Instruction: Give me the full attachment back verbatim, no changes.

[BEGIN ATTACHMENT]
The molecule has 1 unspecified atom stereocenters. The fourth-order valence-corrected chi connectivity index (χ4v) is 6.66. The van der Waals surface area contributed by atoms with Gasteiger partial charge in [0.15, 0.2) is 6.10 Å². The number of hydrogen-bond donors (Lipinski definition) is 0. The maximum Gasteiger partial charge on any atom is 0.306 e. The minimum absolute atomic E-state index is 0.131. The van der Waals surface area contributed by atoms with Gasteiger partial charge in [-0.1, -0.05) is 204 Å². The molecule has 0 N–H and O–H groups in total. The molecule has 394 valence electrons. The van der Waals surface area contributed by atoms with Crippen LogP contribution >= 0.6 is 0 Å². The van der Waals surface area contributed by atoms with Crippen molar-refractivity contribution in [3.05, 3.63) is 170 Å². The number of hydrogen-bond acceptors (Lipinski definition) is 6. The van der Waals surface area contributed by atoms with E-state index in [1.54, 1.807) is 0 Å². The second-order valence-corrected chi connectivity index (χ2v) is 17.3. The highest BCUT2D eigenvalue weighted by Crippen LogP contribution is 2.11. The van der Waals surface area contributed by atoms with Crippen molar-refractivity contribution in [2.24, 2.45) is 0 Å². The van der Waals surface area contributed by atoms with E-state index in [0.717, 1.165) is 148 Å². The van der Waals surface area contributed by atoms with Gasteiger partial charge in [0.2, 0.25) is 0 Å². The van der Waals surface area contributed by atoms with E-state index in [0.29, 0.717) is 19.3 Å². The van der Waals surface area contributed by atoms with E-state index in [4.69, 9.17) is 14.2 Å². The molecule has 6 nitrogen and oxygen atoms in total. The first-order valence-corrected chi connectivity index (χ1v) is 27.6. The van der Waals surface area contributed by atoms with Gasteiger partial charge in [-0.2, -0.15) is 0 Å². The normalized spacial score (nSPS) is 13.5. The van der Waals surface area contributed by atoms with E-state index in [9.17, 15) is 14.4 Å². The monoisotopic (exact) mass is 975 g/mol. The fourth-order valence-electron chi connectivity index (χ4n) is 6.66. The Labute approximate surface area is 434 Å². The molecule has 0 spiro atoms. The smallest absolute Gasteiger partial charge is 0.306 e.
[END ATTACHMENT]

The molecule has 1 unspecified atom stereocenters. The fourth-order valence-corrected chi connectivity index (χ4v) is 6.66. The van der Waals surface area contributed by atoms with Gasteiger partial charge in [0.15, 0.2) is 6.10 Å². The number of hydrogen-bond donors (Lipinski definition) is 0. The maximum Gasteiger partial charge on any atom is 0.306 e. The minimum absolute atomic E-state index is 0.131. The van der Waals surface area contributed by atoms with Gasteiger partial charge in [-0.1, -0.05) is 204 Å². The molecule has 0 N–H and O–H groups in total. The molecule has 394 valence electrons. The van der Waals surface area contributed by atoms with Crippen LogP contribution >= 0.6 is 0 Å². The van der Waals surface area contributed by atoms with Crippen molar-refractivity contribution in [3.05, 3.63) is 170 Å². The number of hydrogen-bond acceptors (Lipinski definition) is 6. The van der Waals surface area contributed by atoms with E-state index in [1.54, 1.807) is 0 Å². The second-order valence-corrected chi connectivity index (χ2v) is 17.3. The highest BCUT2D eigenvalue weighted by Crippen LogP contribution is 2.11. The van der Waals surface area contributed by atoms with Crippen molar-refractivity contribution in [2.24, 2.45) is 0 Å². The van der Waals surface area contributed by atoms with E-state index in [0.717, 1.165) is 148 Å². The van der Waals surface area contributed by atoms with Gasteiger partial charge in [0.2, 0.25) is 0 Å². The van der Waals surface area contributed by atoms with E-state index in [0.29, 0.717) is 19.3 Å². The van der Waals surface area contributed by atoms with E-state index in [4.69, 9.17) is 14.2 Å². The molecule has 6 nitrogen and oxygen atoms in total. The first-order valence-corrected chi connectivity index (χ1v) is 27.6. The van der Waals surface area contributed by atoms with Gasteiger partial charge in [-0.2, -0.15) is 0 Å². The normalized spacial score (nSPS) is 13.5. The van der Waals surface area contributed by atoms with E-state index in [9.17, 15) is 14.4 Å². The monoisotopic (exact) mass is 975 g/mol. The fourth-order valence-electron chi connectivity index (χ4n) is 6.66. The Labute approximate surface area is 434 Å². The molecule has 0 spiro atoms. The smallest absolute Gasteiger partial charge is 0.306 e.